I’m an autistic woman. I have a long history of depression, and some hefty anxiety issues. Combine that with my sensory processing issues and
some periodic insomnia, and it means that in addition to NinjaGirl’s stuff we need to find ways of accommodating my stuff that makes the family work. It’s a balancing act that we don’t always get right.
I need regular down time to let my brain calm.
I need down time after socialising (whether that means going shopping or visiting friends, or taking the kids to the park or going to an appointment). Sometimes I need to cut things short. There have been more than a few shopping trips that have been ended half way through, and had to be finished another day.
And I need regular quiet time to avoid getting completely overwhelmed by the sensory needs of the kids. To do this, I need my partner home. It might sound a bit precious to others, but once you’ve seen me in a flap and watched the anxiety build up and explode, it all becomes very, very clear. Should you add both chronic and acute sleep deprivation to that (which compounds all of those things), and yeah. It requires both careful
management, and some sharp observational skills on the part of my partner.
I access therapy when I need it. This is hard for me though, because dealing with strong emotion wears me out. And opening up to a stranger is very very hard, and wears me out in a different way. To schedule in therapy time means also scheduling in recovery time. And sometimes, it just doesn’t all fit. Or my guilt over needing this stuff overwhelms me, and I shove it all in a box in my mind, to fester and pick at later.
My partner sends me to my room. No, seriously, he does – he has learned to recognise the signs of building anxiety and an immanent stress attack, and asks me if I need to take some quiet time, watch a movie, crochet, whatever.
I crochet. A lot. I really love crochet. It serves several purposes for me. It acts as a socially acceptable stim – my hands are busy busy busy, but I’m being “productive” and it isn’t obvious it’s a stim. It produces lovely things like beanies and blankets and scarves and cardigans for my family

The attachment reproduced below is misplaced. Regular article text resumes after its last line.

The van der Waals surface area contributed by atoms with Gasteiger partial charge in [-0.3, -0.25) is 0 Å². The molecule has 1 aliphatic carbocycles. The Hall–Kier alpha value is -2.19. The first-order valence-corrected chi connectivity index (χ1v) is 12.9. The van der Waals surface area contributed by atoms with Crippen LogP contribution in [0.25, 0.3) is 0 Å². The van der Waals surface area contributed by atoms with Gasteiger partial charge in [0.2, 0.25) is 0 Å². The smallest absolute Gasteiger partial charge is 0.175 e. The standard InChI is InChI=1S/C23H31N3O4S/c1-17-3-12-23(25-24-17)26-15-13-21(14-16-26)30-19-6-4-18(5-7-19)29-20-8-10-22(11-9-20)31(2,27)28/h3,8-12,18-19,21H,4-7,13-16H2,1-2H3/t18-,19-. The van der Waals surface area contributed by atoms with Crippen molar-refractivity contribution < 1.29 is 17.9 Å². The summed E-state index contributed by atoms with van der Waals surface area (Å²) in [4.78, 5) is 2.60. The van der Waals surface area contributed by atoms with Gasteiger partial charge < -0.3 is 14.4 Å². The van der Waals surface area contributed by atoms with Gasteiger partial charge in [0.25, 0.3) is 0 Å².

and friends. And it acts as a socially acceptable reason to not be looking at people while we talk. Sometimes I need that cover. Sometimes I don’t care (and my friends don’t care either). But there are times when I need to feel like I’m passing, even when I suspect I’m really not.
I garden. I love my garden. I love having my hands in the dirt. I love growing things. I love watching the dirt, the leaves, the light on flowers. I
love growing food. I love watching birds sitting on the fence. I get a lot of peace out there.
I need to feel connected. It means I need lots of physical contact, but only with certain people. And that needs to balance out with feeling touched out from having small children who like to use me as a climbing gym, and NinjaGirl and her growing love for hanging out on my back in the carrier. The phrase “I’m hug deficient” is often heard in this house, and thankfully, my partner is most excellent at providing hugs.
I’m developing strong connections with friends online. Real life interactions can be a bit tricky, even without all my stuff. We live rurally, and while I’m learning to drive our (manual) car, I can’t drive it solo yet, so visiting people becomes a whole family event. Not always practical. But online interactions are great. I can have a conversation with someone that spans days, allowing both of us to come and go as we can/need. They can be awake while I’m asleep. I can be on one side of the planet, and they can be on the other. It’s taken me a while, but I’m finding where I fit. I’m finding my tribe, and I’m feeling like I belong.
My partner is really good at listening. I get pretty passionate about stuff, and he’ll listen to me talk it out. I sometimes really suck at
communication, and he’ll wait that out with me. Sometimes the words get stuck in my head, and I can’t explain why I’m so clearly feeling such strong
emotions. Sometimes the words come out, but they aren’t the words I meant, or not coming out the way I wanted. And he works through that with me. We struggle sometimes, when our emotions are running away from us. I’ve had to really work on making sure that I say things I mean, not just say something because I know it gets a reaction. He’s had to work on making sure he’s really clear on intent, because I don’t always pick that up, concentrating instead on the words he used. We get there though – we try really hard to be patient with each other.
And finally, I’m learning my limits. What I can do. What I can’t. What I can do for a limited amount of time. What I need to do to make something
work. Why I can do something under certain circumstances, and not others. I’m learning that self care isn’t a sign of weakness – it’s a sign of wisdom and acceptance. Self care means I’m valuing myself. I’m valuing what I *can* do, and respecting what I can’t.
I’m a spectrum dweller. Things are fluid. They change. I change. This is what it takes to be me – I’m finally ok with that.